• We can use pneumatics. This could save us a motor to raise/lower the intake, and potentially also work for rotating the L3/4 climber.
  • We could reduce the amount of the motors being used - we’re waiting to finish the bot and do some testing before making a decision here, but likely we could do a single motor for the shooter and not power the hopper walls at all. Alternatively, we could make the intake not be able to rotate back up at all and simply remain locked down. We are hesitant to do this because the intake is far above the height for bumpers, so we could easily hit another robot within it’s FP if we are not careful.

Of course, there’s other issues with a high climb that would need to be address before we could run this in competition

  • Since we are using swerve, a fall directly onto a module could be potentially catastrophic, so it has to be fast enough to be worthwhile while still being incredibly reliable. This means even more work for programming, on top of the already highly complex shooter.
  • Mechanically, we’re not even sure if it would be within weight - our robot weighs 95lbs according to the CAD, but that doesn’t include any of the electronics or wiring, which would likely weigh as much as 20lbs by themselves (8lbs for the 11 Smaxes, 4 for the rest of the CS and sensors, and then 6lbs for the wires and energy chain), which brings us to 115lbs. The telescoping climb itself would weigh about 8lbs, excluding all the reinforcement that would be necessary for the climb to bear the entire weight of the robot as it swings from bar to bar. We’ll just have to see.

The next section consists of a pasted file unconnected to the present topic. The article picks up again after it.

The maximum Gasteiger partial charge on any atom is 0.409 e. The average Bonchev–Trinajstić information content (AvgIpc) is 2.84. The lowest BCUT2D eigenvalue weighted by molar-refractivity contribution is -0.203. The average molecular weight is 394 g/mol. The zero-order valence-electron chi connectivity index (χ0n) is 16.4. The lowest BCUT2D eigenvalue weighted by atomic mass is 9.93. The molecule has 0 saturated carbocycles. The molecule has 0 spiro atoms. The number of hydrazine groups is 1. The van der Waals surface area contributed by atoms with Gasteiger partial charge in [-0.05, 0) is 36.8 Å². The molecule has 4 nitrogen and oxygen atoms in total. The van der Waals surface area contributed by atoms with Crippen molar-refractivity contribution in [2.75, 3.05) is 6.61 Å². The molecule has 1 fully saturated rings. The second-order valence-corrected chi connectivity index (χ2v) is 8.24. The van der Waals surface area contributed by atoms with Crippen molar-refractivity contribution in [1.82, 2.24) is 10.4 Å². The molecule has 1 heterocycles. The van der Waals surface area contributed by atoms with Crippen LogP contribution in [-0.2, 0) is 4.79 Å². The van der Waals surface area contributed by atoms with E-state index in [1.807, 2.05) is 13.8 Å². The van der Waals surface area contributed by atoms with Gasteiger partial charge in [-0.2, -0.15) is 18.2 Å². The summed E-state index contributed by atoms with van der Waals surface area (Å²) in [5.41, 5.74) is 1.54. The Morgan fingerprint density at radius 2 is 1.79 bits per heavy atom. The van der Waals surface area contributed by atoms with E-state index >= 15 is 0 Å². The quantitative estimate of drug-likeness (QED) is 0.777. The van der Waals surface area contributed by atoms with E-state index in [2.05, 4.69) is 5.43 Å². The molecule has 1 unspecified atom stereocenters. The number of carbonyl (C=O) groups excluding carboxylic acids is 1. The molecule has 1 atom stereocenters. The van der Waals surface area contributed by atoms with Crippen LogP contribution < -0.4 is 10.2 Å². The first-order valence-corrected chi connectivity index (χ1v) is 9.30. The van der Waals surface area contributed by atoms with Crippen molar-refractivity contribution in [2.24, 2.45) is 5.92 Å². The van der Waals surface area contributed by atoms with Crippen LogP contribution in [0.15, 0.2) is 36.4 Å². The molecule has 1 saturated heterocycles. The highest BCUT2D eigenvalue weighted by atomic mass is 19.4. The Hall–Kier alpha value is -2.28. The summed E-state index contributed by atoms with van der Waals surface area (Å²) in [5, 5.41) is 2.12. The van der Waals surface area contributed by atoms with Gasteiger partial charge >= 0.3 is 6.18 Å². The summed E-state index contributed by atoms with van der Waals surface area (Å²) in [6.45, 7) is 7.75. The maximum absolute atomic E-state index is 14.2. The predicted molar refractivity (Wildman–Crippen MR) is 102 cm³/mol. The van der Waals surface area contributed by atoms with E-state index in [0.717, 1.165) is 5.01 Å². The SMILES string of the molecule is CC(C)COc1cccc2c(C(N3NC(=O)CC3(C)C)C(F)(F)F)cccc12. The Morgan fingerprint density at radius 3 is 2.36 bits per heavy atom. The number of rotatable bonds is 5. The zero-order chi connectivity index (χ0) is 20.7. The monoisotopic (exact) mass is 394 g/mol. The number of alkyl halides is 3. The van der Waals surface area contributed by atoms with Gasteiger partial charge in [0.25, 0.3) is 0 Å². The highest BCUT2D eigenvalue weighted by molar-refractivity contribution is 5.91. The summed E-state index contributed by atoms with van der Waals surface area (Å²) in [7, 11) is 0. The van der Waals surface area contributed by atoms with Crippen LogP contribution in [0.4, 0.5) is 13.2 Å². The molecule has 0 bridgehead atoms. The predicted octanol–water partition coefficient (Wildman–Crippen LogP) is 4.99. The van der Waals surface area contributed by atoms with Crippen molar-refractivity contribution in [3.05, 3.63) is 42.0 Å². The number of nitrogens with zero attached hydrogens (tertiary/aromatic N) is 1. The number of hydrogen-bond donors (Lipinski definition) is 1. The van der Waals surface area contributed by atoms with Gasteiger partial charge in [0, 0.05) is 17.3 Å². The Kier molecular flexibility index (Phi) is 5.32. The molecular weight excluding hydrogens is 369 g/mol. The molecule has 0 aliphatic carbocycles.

Finally, the mechanisms. Yesterday we fully completed the hopper, and got that mounted to the chassis, allowing us to mount the shooter on top. We also came close to finishing the intake, and the only things we really have left are just doing the superstructure so we can mount it.

Starting with the hopper.


It consists of two main subassemblies; the hopper floor and tube, driven by a NEO on a 12:58 gear reduction. This brings the balls into a single file line and then throws them upwards through the turret into the shooter assembly. The walls are powered by a N550 on a 10.2:1 reduction (4:1 and 3:1 UP), with a long belt connecting the two sides together. We expect we can safely make the walls unpowered and still work fine, but we are waiting until we can do some real testing to make a decision here.

Next step was mounting the shooter/turret.


Had a good time using clamps to hold everything in place - it had to be centered to the hopper, and the tubes were slightly out of parallel, so using almost all the clamps we owned got us there.

Last but not least, the intake.
image
It consists of 3 rollers with TTB squish wheels every 2", and then will have a “flapper wheel” in the front to catch bouncing balls and direct them into the intake. The whole thing is powered by a NEO on a 14:24 belt reduction, and will rotate up and down with a NEO in a 15:1 MP, then 18: 30 and 18:42 belt reductions. We chose to use motors as opposed to pneumatics to rotate it because at the time of designing, it was the only part of the robot that would be using pneumatics. The entire system would have come out to something like 8lbs (iirc), as opposed to about 4lbs for the motor and gearbox.